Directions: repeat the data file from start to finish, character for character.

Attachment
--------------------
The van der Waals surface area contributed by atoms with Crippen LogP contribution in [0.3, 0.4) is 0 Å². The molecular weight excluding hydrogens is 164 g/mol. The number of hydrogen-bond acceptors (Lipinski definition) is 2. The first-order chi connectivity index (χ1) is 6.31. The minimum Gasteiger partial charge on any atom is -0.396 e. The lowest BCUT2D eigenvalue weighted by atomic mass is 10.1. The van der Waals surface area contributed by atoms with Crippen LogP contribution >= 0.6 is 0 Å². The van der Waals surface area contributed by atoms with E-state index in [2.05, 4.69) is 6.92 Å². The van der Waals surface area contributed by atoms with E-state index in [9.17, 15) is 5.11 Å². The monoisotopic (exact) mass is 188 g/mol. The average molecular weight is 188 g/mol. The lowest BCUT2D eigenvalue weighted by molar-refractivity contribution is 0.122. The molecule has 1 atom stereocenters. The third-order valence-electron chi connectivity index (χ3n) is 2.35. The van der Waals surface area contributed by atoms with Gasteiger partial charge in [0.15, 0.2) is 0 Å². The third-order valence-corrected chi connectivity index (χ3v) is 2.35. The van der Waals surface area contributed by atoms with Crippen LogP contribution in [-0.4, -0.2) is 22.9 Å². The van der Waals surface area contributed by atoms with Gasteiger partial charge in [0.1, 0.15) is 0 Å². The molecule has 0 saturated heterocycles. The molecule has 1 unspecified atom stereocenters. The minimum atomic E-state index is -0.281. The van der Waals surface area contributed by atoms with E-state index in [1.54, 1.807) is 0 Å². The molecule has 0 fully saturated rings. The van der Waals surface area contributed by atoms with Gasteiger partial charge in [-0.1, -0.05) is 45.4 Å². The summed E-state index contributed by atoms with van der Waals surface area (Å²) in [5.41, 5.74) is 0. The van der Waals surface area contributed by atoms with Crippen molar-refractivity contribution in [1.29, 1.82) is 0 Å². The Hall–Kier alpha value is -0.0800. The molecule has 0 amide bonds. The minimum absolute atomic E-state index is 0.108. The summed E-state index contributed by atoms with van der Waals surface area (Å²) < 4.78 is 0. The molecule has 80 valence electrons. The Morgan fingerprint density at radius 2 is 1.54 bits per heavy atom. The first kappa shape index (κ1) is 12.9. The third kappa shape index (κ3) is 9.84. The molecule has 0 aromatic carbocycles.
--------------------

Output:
The van der Waals surface area contributed by atoms with Crippen LogP contribution in [0.3, 0.4) is 0 Å². The molecular weight excluding hydrogens is 164 g/mol. The number of hydrogen-bond acceptors (Lipinski definition) is 2. The first-order chi connectivity index (χ1) is 6.31. The minimum Gasteiger partial charge on any atom is -0.396 e. The lowest BCUT2D eigenvalue weighted by atomic mass is 10.1. The van der Waals surface area contributed by atoms with Crippen LogP contribution >= 0.6 is 0 Å². The van der Waals surface area contributed by atoms with E-state index in [2.05, 4.69) is 6.92 Å². The van der Waals surface area contributed by atoms with E-state index in [9.17, 15) is 5.11 Å². The monoisotopic (exact) mass is 188 g/mol. The average molecular weight is 188 g/mol. The lowest BCUT2D eigenvalue weighted by molar-refractivity contribution is 0.122. The molecule has 1 atom stereocenters. The third-order valence-electron chi connectivity index (χ3n) is 2.35. The van der Waals surface area contributed by atoms with Gasteiger partial charge in [0.15, 0.2) is 0 Å². The third-order valence-corrected chi connectivity index (χ3v) is 2.35. The van der Waals surface area contributed by atoms with Crippen LogP contribution in [-0.4, -0.2) is 22.9 Å². The van der Waals surface area contributed by atoms with Gasteiger partial charge in [0.1, 0.15) is 0 Å². The molecule has 0 saturated heterocycles. The molecule has 1 unspecified atom stereocenters. The minimum atomic E-state index is -0.281. The van der Waals surface area contributed by atoms with E-state index in [1.54, 1.807) is 0 Å². The molecule has 0 fully saturated rings. The van der Waals surface area contributed by atoms with Gasteiger partial charge in [-0.1, -0.05) is 45.4 Å². The summed E-state index contributed by atoms with van der Waals surface area (Å²) in [5.41, 5.74) is 0. The van der Waals surface area contributed by atoms with Crippen molar-refractivity contribution in [1.29, 1.82) is 0 Å². The Hall–Kier alpha value is -0.0800. The molecule has 0 amide bonds. The minimum absolute atomic E-state index is 0.108. The summed E-state index contributed by atoms with van der Waals surface area (Å²) < 4.78 is 0. The molecule has 80 valence electrons. The Morgan fingerprint density at radius 2 is 1.54 bits per heavy atom. The first kappa shape index (κ1) is 12.9. The third kappa shape index (κ3) is 9.84. The molecule has 0 aromatic carbocycles.